Mad Money – January 2006
January 16, 2006
Dow Jones Average: 10,960
S & P 500 Index: 1,288
The most popular and influential financial show currently airing on TV and radio is ” Mad Money” with Jim Cramer. Twenty five years ago the most powerful man on Wall Street was Joe Granville, an investment newsletter writer. As his popularity grew Granville took his show on the road, performing an act that was a mixture of finance and vaudeville in front of boisterous audiences across the U.S. In the age of cable TV and satellite radio, Jim Cramer can entertain and influence a nationwide audience without leaving the studio.
The investing public has a strong desire for market prognosticators who clarify with conviction the often confusing investment picture. The clarity and certainty investors seek becomes reality when enough people consistently follow the advice of one opinion leader. The coordinated buying of a large group raises the price of a stock, validating the bullish prediction made by the group leader. The prophecies are self fulfilling as long as the group has additional money to invest or can attract new members. This pattern thoroughly played out in the late 1990’s as millions flocked to the dot.com stocks on the advice of that era’s gurus, Abbey Joseph Cohen, Mary Meeker, Henry Blodgett, and yes, Jim Cramer.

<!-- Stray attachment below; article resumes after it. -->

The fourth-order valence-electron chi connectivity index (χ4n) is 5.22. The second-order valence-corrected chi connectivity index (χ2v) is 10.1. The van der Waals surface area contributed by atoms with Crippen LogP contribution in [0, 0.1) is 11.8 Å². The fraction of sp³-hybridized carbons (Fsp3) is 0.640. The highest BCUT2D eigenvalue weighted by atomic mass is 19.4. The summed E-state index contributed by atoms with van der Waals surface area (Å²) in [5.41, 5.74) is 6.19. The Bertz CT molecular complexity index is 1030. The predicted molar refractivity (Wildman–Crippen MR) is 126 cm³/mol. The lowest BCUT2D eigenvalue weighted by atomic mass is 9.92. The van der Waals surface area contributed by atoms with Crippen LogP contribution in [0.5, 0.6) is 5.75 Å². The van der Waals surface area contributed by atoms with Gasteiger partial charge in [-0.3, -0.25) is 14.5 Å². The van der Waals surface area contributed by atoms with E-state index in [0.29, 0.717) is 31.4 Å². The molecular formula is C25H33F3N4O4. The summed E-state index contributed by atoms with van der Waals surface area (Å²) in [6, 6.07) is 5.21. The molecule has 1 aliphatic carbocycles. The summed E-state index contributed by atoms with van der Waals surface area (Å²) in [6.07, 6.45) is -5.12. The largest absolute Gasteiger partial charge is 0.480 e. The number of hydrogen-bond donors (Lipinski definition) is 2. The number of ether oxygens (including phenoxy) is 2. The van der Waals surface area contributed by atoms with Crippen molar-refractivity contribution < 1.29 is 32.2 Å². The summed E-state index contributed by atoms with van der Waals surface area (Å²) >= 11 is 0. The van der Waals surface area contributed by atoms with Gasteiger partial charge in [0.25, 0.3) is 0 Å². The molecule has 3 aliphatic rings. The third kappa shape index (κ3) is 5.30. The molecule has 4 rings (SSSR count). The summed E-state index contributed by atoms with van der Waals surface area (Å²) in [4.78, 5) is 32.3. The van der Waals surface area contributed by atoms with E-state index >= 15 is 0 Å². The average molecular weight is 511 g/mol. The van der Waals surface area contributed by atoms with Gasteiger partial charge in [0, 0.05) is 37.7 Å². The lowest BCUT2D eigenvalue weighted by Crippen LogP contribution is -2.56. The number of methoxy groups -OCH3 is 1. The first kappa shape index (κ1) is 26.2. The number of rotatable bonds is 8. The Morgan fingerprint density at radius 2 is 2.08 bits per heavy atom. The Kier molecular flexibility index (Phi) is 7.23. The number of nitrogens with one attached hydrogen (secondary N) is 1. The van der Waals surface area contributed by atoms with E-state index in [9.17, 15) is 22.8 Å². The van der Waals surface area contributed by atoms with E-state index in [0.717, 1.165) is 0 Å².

After the humiliation suffered by the dot.com bulls it is surprising to see Jim Cramer wielding so much influence today. He claims to be reformed and wiser, having learned from his mistakes in 1999-2000. This time around he is qualifying his recommendations by telling his viewers to commit only their high risk or “mad money” to his picks, hence the name of his show. Judging by the relative performance of certain stocks in 2005, it appears that there is a lot more mad money coming into the market than any other type.
The challenge faced by all the market gurus is getting their loyal followers out of favored stocks in a timely fashion. Investors who have a need for a soothsayer with a crystal ball are not looking for wishy-washy hold recommendations. They want clear cut buy or sell advice. Market forecasters develop a cult like following when they feed the public’s desire for clear cut buy recommendations that constitute an immediate call to action. Whereas buying enhances the position of all followers, selling leads to a breakdown in the momentum needed to sustain group cohesion. It is easy for investors to pile into a stock, much harder to exit in a profitable way. Joe Granville was exhorting his followers to stay one hundred percent in stocks right up to the day that he came out with his famous sell everything call in January 1981. The deluge of sell orders by his readers led to a halt in trading for many leading stocks of the day, and when they did finally open for trading the initial trade prices were 25 percent lower than the previous close. We wonder if the same pattern will repeat if and when Jim Cramer decides to issue sell recommendations on some of the high-flyers his followers own.